At first glance, Diablo 3 may appear overly simplified when comparing it to Diablo 2. The departure from skill trees, attribute points, etc. may look like Blizzard is "dumbing down" the customization system for players.
I, along with community manager Bashiok, are here to say that's just not the case – with Diablo 3 or any other Blizzard game for that matter.
"I guess that's the mentality I just can't understand. WoW players should be especially aware that skill tress provided them no choice. You had your build, and then you'd have a few 'left over points' that you could spend anywhere, and you could spend them anywhere because they didn't matter," Bashiok defended in the Diablo 3 forums. "What mattered was the way you spent down the tree, and there was really one one or two right ways to do that per spec. I can't understand how anyone could logically look at that situation and say "I have a lot of choices!" unless the answer is they have no idea how to play the game and actually are making a bunch of choices, which are the wrong ones, and building horrible characters."
"Diablo II was the exact same way. If you're not spending into synergies and boosting up a skill or two to max, you're probably doing it wrong," he added.
Bashiok went on to ask the rhetorical question: How is having potentially hundreds of viable skills and the ability to only choose 6 of them, which means billions of possible build combinations, worse than a skill tree where you have one or two correct decisions?
"There's only one logical answer to this, and that is people want to be locked into their decisions for better or worse because they feel that gives value to their choices," he answered. "They are smart for picking the right answer and building a better or more interesting character. That is absolutely a noble concept, but we fundamentally just don't agree that people need to be locked into something for their choices to be smart or meaningful. How does a 15g respec make your choices instantly more palatable? You're suddenly a character building genius because the guy next to you has to pay 15g to copy you? Come on."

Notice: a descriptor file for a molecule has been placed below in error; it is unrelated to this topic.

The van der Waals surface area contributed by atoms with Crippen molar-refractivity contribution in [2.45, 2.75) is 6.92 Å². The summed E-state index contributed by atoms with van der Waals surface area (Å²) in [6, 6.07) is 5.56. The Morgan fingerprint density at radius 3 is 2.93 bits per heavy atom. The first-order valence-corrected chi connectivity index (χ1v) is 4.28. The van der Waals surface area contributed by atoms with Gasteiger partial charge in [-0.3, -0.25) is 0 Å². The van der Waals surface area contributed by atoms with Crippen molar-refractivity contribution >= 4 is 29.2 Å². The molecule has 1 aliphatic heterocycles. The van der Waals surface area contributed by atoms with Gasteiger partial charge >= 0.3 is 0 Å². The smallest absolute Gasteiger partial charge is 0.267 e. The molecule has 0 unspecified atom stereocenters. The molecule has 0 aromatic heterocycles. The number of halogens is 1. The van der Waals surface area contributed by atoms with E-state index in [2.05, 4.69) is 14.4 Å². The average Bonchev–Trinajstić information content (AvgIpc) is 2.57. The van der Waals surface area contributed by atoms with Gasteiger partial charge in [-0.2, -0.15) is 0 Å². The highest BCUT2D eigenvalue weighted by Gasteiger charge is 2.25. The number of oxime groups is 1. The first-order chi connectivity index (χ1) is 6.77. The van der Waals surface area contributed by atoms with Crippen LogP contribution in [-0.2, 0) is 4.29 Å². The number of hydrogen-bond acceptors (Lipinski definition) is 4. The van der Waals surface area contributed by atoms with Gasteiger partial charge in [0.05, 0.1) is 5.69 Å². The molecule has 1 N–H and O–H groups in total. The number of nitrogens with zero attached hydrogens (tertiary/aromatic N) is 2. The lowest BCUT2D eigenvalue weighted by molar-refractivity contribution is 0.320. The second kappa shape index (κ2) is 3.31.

"With billions of possible builds you will absolutely be doing something different than the guy next to you, and you making the skills you want to use work for you and be viable is a great achievement, because out of billions of possible builds how many do you think will actually work?"
Bashiok attributes the skepticism to the new Diablo 3 skill system to people just not used to the system.
"People have seen skill trees before, they know what they are, and a diversion away from them is jarring," he explained. "People like clicking a + button to spend attribute points, any systems attempting to make that more interesting or engaging is met with skepticism. I get it. It's tough to really understand how this is all going to play out together. I just constantly wish people took an approach of wanting to understand something before deeming it bad or wrong. Not to get preachy, but it's a nature that certainly extends beyond video games."
"One thing I'm sure of, and why I don't find much interest in entering the argument, is that it'll all change after the game is released and people can see the full game and its design for what it is," Bashiok concluded.
I'll admit, at first I was hesitant about the changes, but after playing the beta for a bit I grew to like it. How do you feel about the changes to Diablo 3?